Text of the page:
Though not confirmed radiologically, the left hydrocele was suspected of being malignant hydrocele. Therefore, radical inguinal orchiectomy together with 12-core transrectal ultrasound-guided prostate biopsy was performed. Macroscopic examination of the radical orchiectomy revealed a cystic wide cavity with tumoral mass inferiorly deviating to the atrophic testicle (Figure 2).

Histopathological examination of the prostate biopsy specimens revealed Gleason pattern 5+4 prostate adenocarcinoma in all biopsy cores. Histopathological examination of the radical orchiectomy specimens demonstrated metastatic adenocarcinoma of the prostate showing reactivity with PSA and keratin without any positive reactivity with calretinin, CD117, CD30, vimentin, inhibin, octamer-binding transcription factor 3/4 or placental-like alkaline phosphatase (Figure 3). Thereafter, the patient was clinically staged as T2cN0M1c with thoraco-abdominal computed tomography (CT) and whole body bone scan. CT showed minimally increased ascites and suspicious omental thickening suggesting peritoneal carcinomatosis. The patient underwent an ultrasound-guided needle aspiration of ascites which was found to contain malignant epithelial cells. Then, right scrotal orchiectomy was performed to provide surgical castration for metastatic prostate cancer and the patient was referred to the medical oncology department for earlier chemotherapy. The patient gave written informed consent for publication of the clinical and surgical images.


Testicular and paratesticular metastases have been shown to originate mainly from prostate adenocarcinoma (1,2,4). In addition, they are generally diagnosed incidentally during surgical castration for prostate cancer. Very rarely, they manifest with a palpable testicular mass and these cases are usually solitary, unilateral tumors simulating primary neoplasms (1,3). Our case was interesting in that recently developed, firm huge hydrocele simulating pyo-/hemato-/hydrocele, radiologically raised clinical suspicion of malignant hydrocele resulting from primary testicular neoplasm or paratesticular primary neoplasms in the setting of atrophic testis. Therefore, we performed left inguinal radical orchiectomy. Histopathological examination revealed metastasis from poorly differentiated prostate cancer. Our case was with unilateral metastasis as generally encountered in such cases (1). However, in the literature, bilateral testicular metastases originating from prostate adenocarcinoma have also been reported (5,6). These metastases, either as incidental or palpable mass, may be synchronous or metachronous in accordance with timing related to the diagnosis of the primary tumor (1,2,3,5,6,7,8,9,10).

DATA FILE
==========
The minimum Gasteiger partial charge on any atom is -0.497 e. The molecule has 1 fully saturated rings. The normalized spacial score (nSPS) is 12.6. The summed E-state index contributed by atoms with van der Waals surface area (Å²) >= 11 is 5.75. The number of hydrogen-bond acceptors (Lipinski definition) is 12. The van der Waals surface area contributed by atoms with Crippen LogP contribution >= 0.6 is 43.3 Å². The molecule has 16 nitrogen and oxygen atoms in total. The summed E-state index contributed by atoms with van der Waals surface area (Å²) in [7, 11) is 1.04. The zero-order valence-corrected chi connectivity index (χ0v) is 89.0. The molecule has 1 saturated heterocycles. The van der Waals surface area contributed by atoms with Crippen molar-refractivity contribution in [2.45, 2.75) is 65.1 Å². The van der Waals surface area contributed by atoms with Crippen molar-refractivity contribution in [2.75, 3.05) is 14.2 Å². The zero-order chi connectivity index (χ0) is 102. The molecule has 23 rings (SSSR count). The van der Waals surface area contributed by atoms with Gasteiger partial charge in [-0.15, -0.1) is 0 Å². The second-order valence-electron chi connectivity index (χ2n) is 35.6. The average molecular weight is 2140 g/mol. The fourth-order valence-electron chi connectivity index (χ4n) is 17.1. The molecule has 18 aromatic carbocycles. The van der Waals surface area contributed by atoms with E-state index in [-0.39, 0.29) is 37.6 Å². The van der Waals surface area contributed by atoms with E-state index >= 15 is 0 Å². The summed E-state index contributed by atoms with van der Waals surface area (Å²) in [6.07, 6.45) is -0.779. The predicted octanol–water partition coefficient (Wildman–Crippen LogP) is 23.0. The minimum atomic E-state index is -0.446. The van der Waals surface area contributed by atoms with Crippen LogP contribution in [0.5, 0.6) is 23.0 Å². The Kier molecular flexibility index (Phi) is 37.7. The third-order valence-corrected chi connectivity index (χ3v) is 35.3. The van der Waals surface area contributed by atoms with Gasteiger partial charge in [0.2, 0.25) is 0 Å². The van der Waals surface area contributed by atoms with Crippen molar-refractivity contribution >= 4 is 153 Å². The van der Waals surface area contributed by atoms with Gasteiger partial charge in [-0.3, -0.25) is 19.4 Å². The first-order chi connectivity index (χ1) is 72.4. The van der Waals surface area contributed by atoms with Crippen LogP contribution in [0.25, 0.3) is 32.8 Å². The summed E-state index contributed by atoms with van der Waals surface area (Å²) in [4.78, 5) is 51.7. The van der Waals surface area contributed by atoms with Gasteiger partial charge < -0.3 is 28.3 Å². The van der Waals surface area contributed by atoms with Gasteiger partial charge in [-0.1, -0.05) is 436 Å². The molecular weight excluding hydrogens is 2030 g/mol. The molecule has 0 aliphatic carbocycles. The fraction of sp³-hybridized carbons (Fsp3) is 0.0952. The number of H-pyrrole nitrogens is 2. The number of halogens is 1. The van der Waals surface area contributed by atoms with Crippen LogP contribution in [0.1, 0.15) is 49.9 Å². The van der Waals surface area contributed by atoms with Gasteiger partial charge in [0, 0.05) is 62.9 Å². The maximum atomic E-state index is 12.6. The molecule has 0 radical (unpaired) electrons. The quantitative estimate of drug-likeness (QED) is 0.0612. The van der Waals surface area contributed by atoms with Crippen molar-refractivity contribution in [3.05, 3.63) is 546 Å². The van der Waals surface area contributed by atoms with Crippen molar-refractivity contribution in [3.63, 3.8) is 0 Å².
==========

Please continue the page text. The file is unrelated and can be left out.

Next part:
In this case presentation, once again it is confirmed that clinical suspicion and thorough physical examination is a must in the management of the condition. Although rare, in case of suspicious hydrocele formations, any testicular or paratesticular metastases should be ruled out in the follow-up of prostate cancer patients.


Informed Consent: It was taken.

Peer-review: Externally peer-reviewed.

Authorship Contributions

Surgical and Medical Practices: Hikmet Köseoğlu, Concept: Hikmet Köseoğlu, Design: Hikmet Köseoğlu, Data Collection or Processing: Hikmet Köseoğlu, Şemsi Altaner, Analysis or Interpretation: Hikmet Köseoğlu, Şemsi Altaner, Literature Search: Hikmet Köseoğlu, Writing: Hikmet Köseoğlu, Şemsi Altaner.

Conflict of Interest/Financial Disclosure: No financial or commercial interests from any drug company or others were taken and there is no relationship of authors that may pose conflict of interest.